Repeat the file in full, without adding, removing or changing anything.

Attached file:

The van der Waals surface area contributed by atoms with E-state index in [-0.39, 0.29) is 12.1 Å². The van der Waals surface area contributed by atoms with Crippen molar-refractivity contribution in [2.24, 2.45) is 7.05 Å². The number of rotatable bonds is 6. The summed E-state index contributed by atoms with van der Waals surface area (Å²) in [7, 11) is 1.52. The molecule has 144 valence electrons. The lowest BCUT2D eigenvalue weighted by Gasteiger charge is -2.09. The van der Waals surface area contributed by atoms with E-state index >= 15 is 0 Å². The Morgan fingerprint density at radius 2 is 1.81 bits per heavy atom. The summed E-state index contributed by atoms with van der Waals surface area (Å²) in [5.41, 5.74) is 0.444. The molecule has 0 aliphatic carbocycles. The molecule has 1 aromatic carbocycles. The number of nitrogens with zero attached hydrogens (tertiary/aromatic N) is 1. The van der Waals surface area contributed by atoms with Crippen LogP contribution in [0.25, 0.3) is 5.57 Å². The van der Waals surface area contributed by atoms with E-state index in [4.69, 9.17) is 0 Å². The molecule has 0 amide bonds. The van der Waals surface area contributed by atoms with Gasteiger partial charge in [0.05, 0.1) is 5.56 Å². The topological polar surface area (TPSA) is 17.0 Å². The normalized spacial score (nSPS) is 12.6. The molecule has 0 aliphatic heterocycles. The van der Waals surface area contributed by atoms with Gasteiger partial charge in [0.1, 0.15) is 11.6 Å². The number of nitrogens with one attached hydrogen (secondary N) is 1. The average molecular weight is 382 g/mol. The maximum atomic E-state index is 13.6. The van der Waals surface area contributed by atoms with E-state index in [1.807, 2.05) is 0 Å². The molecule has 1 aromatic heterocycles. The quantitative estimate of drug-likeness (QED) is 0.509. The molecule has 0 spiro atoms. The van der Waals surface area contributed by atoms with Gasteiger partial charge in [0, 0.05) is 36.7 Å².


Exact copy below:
The van der Waals surface area contributed by atoms with E-state index in [-0.39, 0.29) is 12.1 Å². The van der Waals surface area contributed by atoms with Crippen molar-refractivity contribution in [2.24, 2.45) is 7.05 Å². The number of rotatable bonds is 6. The summed E-state index contributed by atoms with van der Waals surface area (Å²) in [7, 11) is 1.52. The molecule has 144 valence electrons. The lowest BCUT2D eigenvalue weighted by Gasteiger charge is -2.09. The van der Waals surface area contributed by atoms with E-state index >= 15 is 0 Å². The Morgan fingerprint density at radius 2 is 1.81 bits per heavy atom. The summed E-state index contributed by atoms with van der Waals surface area (Å²) in [5.41, 5.74) is 0.444. The molecule has 0 aliphatic carbocycles. The molecule has 1 aromatic carbocycles. The number of nitrogens with zero attached hydrogens (tertiary/aromatic N) is 1. The van der Waals surface area contributed by atoms with Crippen LogP contribution in [0.25, 0.3) is 5.57 Å². The van der Waals surface area contributed by atoms with E-state index in [4.69, 9.17) is 0 Å². The molecule has 0 amide bonds. The van der Waals surface area contributed by atoms with Gasteiger partial charge in [0.05, 0.1) is 5.56 Å². The topological polar surface area (TPSA) is 17.0 Å². The normalized spacial score (nSPS) is 12.6. The molecule has 0 aliphatic heterocycles. The van der Waals surface area contributed by atoms with Gasteiger partial charge in [0.1, 0.15) is 11.6 Å². The number of nitrogens with one attached hydrogen (secondary N) is 1. The average molecular weight is 382 g/mol. The maximum atomic E-state index is 13.6. The van der Waals surface area contributed by atoms with E-state index in [1.807, 2.05) is 0 Å². The molecule has 1 aromatic heterocycles. The quantitative estimate of drug-likeness (QED) is 0.509. The molecule has 0 spiro atoms. The van der Waals surface area contributed by atoms with Gasteiger partial charge in [0, 0.05) is 36.7 Å².